So you’ve graduated high school, and before you can stop Green Day’s “Good Riddance (Time of Your Life)” from playing on repeat in your head, your parents have approached you to have a conversation about student loans. It’s time to get down to business. If you have no idea how to approach the topic, don’t feel alone. It’s a good idea to have a full understanding of various loan plans before you go off to school, including the option known as “hybrid interest rates.”
What is a Hybrid-Rate?
When you hear the term “hybrid,” you’ll probably think of the eco-friendly car, or, if you’re an athlete, a specific type of golf club. In both cases, the product in question combines two subsets of material: electric power and gasoline for the former, wood clubs and iron clubs for the latter. A hybrid interest rate is similar, combining what’s known as a “fixed-rate” interest plan with a regular “variable rate” plan. To break it down, let’s dive a little deeper into both components of the concept, shall we?
Combining Fixed-Rate and Variable-Rate
A fixed-rate loan plan is exactly what it sounds like. You’ll pay the same interest on your loan over the entire period of the plan, regardless of the economy or loan market. This is, obviously, kind of a gamble; you could be making a wise financial decision or a horrible mistake, depending on the volatility of the lending economy. On the other hand, an adjustable-rate interest plan, as its name suggests, adjusts itself based on outside factors to give the borrower a more balanced option of repayment. In some periods you’ll pay more, others you’ll pay less, but the plan assures customers an even lending experience.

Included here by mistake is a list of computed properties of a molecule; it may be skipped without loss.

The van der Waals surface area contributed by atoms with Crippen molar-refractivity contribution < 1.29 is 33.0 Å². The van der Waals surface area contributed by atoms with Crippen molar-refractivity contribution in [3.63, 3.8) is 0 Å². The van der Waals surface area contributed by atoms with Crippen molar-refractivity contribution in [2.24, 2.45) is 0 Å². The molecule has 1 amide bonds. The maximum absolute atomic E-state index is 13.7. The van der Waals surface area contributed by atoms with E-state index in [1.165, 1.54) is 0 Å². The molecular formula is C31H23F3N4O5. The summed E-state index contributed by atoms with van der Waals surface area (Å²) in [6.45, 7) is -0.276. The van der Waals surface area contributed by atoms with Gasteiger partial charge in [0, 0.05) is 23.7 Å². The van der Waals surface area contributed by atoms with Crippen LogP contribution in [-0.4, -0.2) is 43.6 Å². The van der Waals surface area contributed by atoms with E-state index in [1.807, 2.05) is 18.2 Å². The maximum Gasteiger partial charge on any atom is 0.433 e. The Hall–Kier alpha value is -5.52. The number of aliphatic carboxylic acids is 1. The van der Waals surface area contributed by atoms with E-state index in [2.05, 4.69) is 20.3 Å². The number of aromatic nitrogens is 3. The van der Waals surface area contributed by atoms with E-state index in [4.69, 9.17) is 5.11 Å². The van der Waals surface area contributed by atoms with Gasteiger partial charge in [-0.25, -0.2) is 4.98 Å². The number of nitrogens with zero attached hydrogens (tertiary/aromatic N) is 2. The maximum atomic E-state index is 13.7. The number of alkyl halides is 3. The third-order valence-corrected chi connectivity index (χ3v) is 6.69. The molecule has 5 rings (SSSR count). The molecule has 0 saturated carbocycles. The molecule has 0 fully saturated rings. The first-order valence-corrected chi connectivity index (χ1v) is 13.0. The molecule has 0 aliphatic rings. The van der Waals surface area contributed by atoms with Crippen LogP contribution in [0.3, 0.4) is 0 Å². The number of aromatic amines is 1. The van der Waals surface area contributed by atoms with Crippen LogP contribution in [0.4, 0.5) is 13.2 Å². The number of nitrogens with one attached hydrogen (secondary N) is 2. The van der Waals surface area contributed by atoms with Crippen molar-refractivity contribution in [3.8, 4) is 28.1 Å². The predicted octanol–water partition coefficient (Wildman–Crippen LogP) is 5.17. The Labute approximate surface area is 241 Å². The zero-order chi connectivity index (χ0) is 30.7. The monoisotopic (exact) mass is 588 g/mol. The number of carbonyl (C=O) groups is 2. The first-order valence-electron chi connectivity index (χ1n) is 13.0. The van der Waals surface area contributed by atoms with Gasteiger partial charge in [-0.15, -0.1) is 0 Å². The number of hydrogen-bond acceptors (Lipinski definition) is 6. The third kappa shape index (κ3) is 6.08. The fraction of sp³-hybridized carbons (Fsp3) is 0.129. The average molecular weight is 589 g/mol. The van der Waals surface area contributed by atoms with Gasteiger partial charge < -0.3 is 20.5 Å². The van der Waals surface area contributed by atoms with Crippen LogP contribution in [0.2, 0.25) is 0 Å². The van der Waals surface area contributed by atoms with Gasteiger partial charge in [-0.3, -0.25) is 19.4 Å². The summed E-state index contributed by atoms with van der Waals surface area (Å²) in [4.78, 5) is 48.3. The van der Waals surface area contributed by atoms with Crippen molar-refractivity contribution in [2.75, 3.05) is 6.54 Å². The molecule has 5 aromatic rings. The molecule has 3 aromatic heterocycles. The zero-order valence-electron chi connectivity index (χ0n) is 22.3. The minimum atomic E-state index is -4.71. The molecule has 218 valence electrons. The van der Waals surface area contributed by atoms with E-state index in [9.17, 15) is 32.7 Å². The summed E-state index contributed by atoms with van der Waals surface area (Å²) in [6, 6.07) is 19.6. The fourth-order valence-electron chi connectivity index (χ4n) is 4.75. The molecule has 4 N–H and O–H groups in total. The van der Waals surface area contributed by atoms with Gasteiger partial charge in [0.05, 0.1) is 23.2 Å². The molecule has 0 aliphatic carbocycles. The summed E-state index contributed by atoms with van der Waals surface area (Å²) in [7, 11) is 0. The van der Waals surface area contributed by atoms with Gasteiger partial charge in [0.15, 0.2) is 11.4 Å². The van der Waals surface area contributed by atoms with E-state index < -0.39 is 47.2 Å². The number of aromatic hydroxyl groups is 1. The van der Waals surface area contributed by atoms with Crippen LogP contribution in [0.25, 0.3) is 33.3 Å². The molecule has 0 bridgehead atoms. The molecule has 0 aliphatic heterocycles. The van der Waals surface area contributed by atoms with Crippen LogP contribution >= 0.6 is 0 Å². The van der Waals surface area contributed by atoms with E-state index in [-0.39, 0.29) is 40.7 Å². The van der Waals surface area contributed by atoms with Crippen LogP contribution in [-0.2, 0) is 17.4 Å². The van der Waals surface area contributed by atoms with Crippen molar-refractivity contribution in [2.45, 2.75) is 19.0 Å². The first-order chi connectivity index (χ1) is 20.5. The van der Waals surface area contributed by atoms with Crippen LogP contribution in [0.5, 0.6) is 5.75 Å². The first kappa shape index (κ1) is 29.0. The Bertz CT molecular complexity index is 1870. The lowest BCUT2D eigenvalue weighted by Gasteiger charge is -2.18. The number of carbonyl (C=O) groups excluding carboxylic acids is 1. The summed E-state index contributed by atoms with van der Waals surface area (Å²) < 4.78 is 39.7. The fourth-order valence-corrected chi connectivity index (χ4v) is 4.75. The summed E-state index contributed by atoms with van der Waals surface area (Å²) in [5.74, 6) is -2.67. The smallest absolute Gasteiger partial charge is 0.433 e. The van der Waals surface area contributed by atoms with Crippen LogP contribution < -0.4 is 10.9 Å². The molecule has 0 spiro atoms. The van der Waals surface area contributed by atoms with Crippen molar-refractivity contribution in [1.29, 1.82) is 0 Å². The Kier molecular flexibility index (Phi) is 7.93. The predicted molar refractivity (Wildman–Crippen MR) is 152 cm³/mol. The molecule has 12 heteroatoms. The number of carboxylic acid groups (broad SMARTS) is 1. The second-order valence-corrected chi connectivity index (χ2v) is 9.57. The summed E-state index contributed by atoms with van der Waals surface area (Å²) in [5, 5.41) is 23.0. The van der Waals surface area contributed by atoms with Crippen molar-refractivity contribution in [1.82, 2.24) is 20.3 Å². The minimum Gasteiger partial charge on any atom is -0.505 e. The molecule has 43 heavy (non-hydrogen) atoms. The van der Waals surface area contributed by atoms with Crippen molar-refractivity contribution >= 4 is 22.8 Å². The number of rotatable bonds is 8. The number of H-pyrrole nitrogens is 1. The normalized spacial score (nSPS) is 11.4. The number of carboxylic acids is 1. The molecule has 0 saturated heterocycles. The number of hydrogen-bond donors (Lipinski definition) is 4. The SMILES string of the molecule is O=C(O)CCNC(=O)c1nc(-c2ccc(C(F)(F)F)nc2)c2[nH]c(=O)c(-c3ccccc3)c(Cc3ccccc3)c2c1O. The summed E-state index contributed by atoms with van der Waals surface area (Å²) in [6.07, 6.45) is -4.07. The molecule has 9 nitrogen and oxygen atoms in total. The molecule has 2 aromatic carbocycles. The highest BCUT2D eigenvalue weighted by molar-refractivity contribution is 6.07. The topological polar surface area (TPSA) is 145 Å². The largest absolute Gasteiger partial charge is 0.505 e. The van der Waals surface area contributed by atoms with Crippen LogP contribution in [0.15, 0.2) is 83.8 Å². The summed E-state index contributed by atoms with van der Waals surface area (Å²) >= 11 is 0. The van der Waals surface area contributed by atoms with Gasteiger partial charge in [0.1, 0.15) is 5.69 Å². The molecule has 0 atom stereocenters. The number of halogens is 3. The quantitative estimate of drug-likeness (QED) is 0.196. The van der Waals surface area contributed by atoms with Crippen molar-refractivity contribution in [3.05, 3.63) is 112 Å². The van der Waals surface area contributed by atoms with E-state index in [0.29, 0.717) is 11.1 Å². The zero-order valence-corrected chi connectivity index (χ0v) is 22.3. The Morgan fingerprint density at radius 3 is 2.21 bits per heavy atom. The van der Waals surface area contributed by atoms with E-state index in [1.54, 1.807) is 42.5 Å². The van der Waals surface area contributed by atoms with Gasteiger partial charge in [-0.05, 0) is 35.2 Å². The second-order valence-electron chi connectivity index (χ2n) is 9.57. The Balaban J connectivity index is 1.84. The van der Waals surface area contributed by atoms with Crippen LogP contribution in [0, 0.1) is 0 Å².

You might wonder how the two plans that make up a hybrid rate are compatible at the same time. Simple answer: they’re not. In a hybrid plan, fixed and adjustable rates don’t occur simultaneously; rather, one follows the other. Most of the time, your rate is fixed for a certain period of time first, and then, following a specific “reset date,” your rates will become adjustable, changing depending on the market, economy, and price of tuition.
Pros and Cons of Hybrid-Rate Plans
Hybrid plans are similar to fixed-rate plans in their inherent risks, namely the idea that it’s impossible for your rates to go down for a period of time, even if they do for adjustable-plan holders. However, the addition of the reset date allows you a failsafe; if loan rates are starting to go down for others, you’ll benefit from the same financial breaks after a while, instead of not benefiting at all and staying with a flat-rate plan.
If you’ve read all this and you don’t think a hybrid plan is right for you, don’t sweat it. For many, the risks outweigh the benefits. But, others feel differently, and it’s simply important to have all the relevant information before you make a decision. Additional info on fixed-rate, adjustable-rate, and hybrid plans can be found online or explained to you by a trusted financial advisor. Of course, regardless of your choice, you should be aware of the positives and negatives for each option.
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